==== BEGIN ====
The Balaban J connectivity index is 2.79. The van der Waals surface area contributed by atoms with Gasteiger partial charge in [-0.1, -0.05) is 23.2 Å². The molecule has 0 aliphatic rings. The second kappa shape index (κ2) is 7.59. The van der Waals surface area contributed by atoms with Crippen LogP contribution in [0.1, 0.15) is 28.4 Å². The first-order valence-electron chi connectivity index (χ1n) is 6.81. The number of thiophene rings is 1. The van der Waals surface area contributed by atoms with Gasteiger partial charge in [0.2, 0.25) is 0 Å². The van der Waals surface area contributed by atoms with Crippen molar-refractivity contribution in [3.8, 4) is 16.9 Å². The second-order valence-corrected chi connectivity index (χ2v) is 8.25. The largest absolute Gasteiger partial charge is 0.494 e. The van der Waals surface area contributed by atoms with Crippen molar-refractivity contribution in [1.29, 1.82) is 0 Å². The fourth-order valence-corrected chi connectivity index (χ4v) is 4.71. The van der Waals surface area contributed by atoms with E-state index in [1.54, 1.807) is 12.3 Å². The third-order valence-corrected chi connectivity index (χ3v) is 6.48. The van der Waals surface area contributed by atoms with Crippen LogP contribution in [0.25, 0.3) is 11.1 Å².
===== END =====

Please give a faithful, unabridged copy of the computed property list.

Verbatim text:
The Balaban J connectivity index is 2.79. The van der Waals surface area contributed by atoms with Gasteiger partial charge in [-0.1, -0.05) is 23.2 Å². The molecule has 0 aliphatic rings. The second kappa shape index (κ2) is 7.59. The van der Waals surface area contributed by atoms with Crippen LogP contribution in [0.1, 0.15) is 28.4 Å². The first-order valence-electron chi connectivity index (χ1n) is 6.81. The number of thiophene rings is 1. The van der Waals surface area contributed by atoms with Gasteiger partial charge in [0.2, 0.25) is 0 Å². The van der Waals surface area contributed by atoms with Crippen molar-refractivity contribution in [3.8, 4) is 16.9 Å². The second-order valence-corrected chi connectivity index (χ2v) is 8.25. The largest absolute Gasteiger partial charge is 0.494 e. The van der Waals surface area contributed by atoms with Crippen molar-refractivity contribution in [1.29, 1.82) is 0 Å². The fourth-order valence-corrected chi connectivity index (χ4v) is 4.71. The van der Waals surface area contributed by atoms with E-state index in [1.54, 1.807) is 12.3 Å². The third-order valence-corrected chi connectivity index (χ3v) is 6.48. The van der Waals surface area contributed by atoms with Crippen LogP contribution in [0.25, 0.3) is 11.1 Å².